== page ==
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Tree of Pearls – The Extraordinary Architectural Patronage of the 13th-Century Egyptian Slave-Queen Shajar al-Durr - Oxford Scholarship Online
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Tree of Pearls: The Extraordinary Architectural Patronage of the 13th-Century Egyptian Slave-Queen Shajar al-Durr

D. Fairchild Ruggles

Abstract

The woman known as “Tree of Pearls” ruled Egypt in the summer of 1250. A rare case of a woman sultan, her reign marked the shift from the Ayyubid to the Mamluk dynasty, and her architectural patronage of two building complexes had a lasting impact on Cairo and on Islamic architecture. Rising to power from slave origins, Tree of Pearls—her name in Arabic is Shajar al-Durr—used her wealth and power to add a tomb to the urban madrasa (college) that had been built by her husband, Sultan Salih, and with this innovation, madrasas and many other charitably endowed architectural complexes became comme ... More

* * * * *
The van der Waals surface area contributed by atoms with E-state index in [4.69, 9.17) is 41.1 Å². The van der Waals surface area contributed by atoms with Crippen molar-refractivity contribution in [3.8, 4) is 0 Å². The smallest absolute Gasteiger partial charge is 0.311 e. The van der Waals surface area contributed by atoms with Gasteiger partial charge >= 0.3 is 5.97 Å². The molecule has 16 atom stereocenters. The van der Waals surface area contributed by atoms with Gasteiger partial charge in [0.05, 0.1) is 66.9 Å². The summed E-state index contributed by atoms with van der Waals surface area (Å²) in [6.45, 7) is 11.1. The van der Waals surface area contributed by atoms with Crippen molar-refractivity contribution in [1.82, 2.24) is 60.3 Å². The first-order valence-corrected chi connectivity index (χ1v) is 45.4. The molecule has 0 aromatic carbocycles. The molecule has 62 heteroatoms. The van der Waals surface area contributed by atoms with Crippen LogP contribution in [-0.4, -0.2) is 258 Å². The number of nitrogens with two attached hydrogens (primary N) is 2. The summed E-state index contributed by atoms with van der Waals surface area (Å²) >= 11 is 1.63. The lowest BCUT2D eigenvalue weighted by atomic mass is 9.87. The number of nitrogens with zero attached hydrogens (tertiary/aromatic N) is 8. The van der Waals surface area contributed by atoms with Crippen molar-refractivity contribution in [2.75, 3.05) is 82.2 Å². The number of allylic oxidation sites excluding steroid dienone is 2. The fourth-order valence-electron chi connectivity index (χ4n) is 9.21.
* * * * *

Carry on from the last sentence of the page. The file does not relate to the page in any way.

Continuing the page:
Keywords: Ayyubids, Cairo, Islamic architecture, madrasas, Mamluks, patronage, Shajar al-Durr, Sultan Salih Najm al-Din, tombs, women

Bibliographic Information

Print publication date: 2020 Print ISBN-13: 9780190873202
Published to Oxford Scholarship Online: September 2020 DOI:10.1093/oso/9780190873202.001.0001

Authors

Affiliations are at time of print publication.

D. Fairchild Ruggles, author
Professor in Landscape Architecture, University of Illinois, Urbana-Champaign